In the spirit of the times, there is no written directive specifying which curses now are officially cursed. But screening tools being used by the firm would detect common swear words and acronyms.

Citigroup Inc. and J.P. Morgan Chase & Co. have policies against using swear words in company email, according to the companies. Morgan Stanley tells employees that their email should be "professional, appropriate and courteous at all times," but doesn't specifically forbid naughty words.

NYSE Euronext Inc. "unofficially discourages" the use of profanity on the floor of the New York Stock Exchange, according to a spokesman, and frequently issues memos reminding traders to exercise proper decorum. It began enforcing the policy more aggressively after TV networks started broadcasting live reports from the floor, traders say.

CME Group, which owns trading pits in Chicago and New York, says traders are expected to conduct themselves "with dignity and integrity." Its rulebook stipulates that the "use of profane, obscene or unbusinesslike language on the trading floor" could result in a fine. A first offense could be $1,000, while "an egregious violation" may result in a fine of up to $20,000.

The use of profanity on Wall Street came up at Morgan Stanley's annual meeting in May, where one shareholder asked Chairman John Mack about bad words attributed to bankers and policy makers in "Too Big to Fail," a book about the financial crisis. "The language was probably stronger than what was in the book," Mr. Mack responded, in a nod to the ingrained habit of swearing on Wall Street.

Goldman's employee emails have been a touchy subject ever since the Securities and Exchange Commission accused the firm in April of cheating clients by selling mortgage securities that were secretly designed by a hedge-fund firm to cash in on the housing market's collapse.

This month, Goldman agreed to pay $550 million to settle the civil charges, without admitting or denying the allegations.

In June, Citigroup told employees in a memo that "recent headlines involving inappropriate emails are an important reminder to 'think before writing, read before sending'."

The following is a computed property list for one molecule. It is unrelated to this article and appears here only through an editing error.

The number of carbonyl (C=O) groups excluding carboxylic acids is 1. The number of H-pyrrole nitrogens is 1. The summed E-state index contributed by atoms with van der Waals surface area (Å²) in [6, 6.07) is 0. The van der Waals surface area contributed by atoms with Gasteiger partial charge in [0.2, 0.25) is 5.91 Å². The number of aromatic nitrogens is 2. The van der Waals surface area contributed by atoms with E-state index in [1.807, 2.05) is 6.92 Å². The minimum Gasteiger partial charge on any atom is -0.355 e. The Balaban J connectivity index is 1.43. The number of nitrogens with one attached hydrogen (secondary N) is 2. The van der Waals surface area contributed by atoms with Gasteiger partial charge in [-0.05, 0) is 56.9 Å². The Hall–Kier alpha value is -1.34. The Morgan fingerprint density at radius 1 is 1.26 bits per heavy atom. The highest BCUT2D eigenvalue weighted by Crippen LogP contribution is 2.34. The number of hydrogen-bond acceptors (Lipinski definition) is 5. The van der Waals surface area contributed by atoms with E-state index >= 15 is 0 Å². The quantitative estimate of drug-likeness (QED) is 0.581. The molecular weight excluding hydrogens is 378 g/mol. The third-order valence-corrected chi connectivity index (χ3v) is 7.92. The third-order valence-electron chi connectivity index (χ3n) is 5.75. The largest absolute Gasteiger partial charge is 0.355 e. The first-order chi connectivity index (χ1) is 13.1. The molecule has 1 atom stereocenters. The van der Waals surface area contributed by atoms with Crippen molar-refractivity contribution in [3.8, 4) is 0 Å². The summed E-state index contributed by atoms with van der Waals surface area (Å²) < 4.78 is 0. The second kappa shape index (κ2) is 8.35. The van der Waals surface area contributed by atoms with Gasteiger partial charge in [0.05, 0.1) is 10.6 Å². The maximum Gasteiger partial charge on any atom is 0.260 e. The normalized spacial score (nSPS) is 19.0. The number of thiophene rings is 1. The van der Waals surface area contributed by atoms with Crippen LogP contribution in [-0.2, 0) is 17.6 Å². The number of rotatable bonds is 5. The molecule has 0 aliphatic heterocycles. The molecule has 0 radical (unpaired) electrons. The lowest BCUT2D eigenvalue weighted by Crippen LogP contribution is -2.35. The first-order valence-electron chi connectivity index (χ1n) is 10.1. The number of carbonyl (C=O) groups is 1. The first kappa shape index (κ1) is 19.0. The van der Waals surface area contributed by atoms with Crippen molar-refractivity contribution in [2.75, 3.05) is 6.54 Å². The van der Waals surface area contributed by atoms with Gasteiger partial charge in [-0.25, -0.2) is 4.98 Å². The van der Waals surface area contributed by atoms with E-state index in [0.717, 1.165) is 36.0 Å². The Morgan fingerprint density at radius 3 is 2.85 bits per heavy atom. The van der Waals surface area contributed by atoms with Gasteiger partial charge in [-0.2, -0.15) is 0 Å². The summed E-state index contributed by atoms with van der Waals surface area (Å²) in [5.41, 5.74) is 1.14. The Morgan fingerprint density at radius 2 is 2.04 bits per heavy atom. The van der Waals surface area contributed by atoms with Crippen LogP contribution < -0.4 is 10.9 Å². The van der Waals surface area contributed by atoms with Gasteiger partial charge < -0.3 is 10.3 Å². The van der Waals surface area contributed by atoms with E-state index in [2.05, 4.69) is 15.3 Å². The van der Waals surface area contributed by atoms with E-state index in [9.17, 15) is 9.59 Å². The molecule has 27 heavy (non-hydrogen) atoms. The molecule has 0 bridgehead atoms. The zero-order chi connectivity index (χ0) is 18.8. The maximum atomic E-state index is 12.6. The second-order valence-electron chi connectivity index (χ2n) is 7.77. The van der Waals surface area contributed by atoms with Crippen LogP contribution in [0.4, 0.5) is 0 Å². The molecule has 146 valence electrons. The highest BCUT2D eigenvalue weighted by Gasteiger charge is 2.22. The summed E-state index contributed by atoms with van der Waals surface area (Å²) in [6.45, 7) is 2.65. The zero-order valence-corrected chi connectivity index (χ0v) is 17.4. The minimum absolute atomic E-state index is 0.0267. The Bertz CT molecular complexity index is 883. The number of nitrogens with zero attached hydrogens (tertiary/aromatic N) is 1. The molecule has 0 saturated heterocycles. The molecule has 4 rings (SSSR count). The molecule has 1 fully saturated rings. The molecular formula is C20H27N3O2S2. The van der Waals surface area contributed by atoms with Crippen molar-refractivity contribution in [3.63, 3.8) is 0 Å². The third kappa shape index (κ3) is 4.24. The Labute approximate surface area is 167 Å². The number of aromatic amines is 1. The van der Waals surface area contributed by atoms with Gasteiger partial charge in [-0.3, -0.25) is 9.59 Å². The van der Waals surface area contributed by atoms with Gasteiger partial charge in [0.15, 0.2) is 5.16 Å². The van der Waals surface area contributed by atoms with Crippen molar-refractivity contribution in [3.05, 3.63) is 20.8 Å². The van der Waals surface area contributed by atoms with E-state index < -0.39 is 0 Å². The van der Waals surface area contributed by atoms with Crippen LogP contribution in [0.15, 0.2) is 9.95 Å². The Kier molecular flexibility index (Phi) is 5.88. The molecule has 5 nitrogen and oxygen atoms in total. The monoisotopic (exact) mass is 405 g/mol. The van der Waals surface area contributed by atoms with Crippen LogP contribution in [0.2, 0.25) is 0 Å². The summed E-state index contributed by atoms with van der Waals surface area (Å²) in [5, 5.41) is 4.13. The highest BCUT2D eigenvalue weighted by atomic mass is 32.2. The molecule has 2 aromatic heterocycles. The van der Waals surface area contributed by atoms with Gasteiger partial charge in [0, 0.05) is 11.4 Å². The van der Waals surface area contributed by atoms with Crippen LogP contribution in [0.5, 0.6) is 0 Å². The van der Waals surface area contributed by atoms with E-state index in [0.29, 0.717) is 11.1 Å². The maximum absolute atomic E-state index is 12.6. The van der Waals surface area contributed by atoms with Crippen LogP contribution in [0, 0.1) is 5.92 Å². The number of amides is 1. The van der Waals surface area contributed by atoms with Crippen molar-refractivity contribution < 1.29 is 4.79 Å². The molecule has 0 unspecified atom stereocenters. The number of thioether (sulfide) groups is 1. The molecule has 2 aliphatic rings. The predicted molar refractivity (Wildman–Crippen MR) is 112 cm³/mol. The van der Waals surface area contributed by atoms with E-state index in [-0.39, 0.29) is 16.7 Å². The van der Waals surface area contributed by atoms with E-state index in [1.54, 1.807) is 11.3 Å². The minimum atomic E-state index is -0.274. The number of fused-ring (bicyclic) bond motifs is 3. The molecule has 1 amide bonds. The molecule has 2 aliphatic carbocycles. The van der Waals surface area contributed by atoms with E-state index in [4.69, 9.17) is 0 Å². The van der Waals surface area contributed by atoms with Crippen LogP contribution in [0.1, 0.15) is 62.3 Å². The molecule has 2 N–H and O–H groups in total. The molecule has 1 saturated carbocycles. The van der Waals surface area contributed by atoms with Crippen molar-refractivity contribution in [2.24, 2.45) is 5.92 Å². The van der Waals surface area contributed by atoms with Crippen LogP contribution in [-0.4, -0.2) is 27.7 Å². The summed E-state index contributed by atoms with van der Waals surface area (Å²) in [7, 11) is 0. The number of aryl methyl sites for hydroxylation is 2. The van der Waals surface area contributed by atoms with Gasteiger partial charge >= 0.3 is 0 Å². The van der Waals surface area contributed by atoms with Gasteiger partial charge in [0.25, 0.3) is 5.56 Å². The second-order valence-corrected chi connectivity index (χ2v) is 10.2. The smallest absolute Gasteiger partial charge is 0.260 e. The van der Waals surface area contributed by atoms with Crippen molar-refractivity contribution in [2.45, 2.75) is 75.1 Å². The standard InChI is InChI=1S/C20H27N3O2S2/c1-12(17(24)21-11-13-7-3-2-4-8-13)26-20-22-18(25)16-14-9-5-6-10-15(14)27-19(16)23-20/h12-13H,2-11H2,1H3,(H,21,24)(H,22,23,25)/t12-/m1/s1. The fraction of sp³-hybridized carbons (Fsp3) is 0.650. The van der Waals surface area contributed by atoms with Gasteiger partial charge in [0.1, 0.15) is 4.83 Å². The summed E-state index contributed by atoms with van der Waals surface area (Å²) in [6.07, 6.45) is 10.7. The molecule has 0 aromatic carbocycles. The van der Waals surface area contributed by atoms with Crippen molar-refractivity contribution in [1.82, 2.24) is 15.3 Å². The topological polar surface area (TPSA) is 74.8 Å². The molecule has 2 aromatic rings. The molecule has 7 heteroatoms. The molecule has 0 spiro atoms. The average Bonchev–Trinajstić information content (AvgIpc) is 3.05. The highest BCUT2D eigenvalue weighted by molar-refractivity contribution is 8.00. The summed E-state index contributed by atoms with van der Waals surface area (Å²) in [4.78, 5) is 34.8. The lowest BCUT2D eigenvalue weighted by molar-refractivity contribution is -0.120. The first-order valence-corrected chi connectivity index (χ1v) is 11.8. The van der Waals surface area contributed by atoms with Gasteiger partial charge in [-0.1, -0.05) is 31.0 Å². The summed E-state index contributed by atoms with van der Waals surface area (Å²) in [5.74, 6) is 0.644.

The bank ordered employees to take within one month a 10-minute online course called "Improper Electronic Communications," which included a "briefing" on the "do's and don'ts of electronic communications."

Goldman's no-swearing dictate covers instant messages and texts from company-issued cellphones and emails. Verboten emails could get bounced to the compliance department. Others might be blocked completely, depending on the severity of the language.

There are no set disciplinary measures for offenders, but habitual profaners will be summoned by their managers to discuss cleaning up their language.

The late comedian George Carlin famously aired the issue of taboo lingo in his 1972 monologue, "Seven Words You Can Never Say on Television." One firm with a big presence on trading floors has an even bigger list.

New York-based media company Bloomberg LP says it has monitored emails for more than 10 years, using an application that scans messages for 70 words and phrases-in English and several other languages- considered profane.

When caught, an offending Bloomberg employee gets a pop-up message warning him or her not to send the message, which highlights the naughty word. Depending on the severity of the word, some emails will be blocked altogether from being sent. (The same technology also is available for clients of Bloomberg's terminals.)

"There is case after case of email disaster that is reported in newspapers or media, and you would think that the last thing any rational person would do would be to speak carelessly or use profanity in email," says Kendall Coffey, a former federal prosecutor and now a partner at law firm Coffey Burlington in Miami. "But it seems to be an unlearnable lesson."

Among famous emails is one in which former Merrill Lynch & Co. stock analyst Henry Blodget used the acronym "POS" (a.k.a. "piece of s-") to refer to a tech stock he was touting to the public on behalf of the bank. In 2003, Mr. Blodget agreed to a lifetime ban from the securities industry after touting stocks that he disparaged in private emails. He couldn't be reached for comment.

But using software to screen for obscenities doesn't always work. Satellite-services provider Intelsat SA, of Luxembourg, a few years ago began screening email for profanities. But it found the level of emails that were wrongly captured was too high, and so it dropped the screening. It now relies on a policy of reminding employees of "appropriate language for external use," a spokeswoman said.

And last year, J.P. Morgan had to briefly override its automated profanity detectors so it could write a press release that mentioned a charity called Feel Your Boobies Foundation. That is the name of a Pennsylvania breast-cancer prevention group, which got a grant from the bank.
-Mary Pilon and Scott Patterson contributed to this article.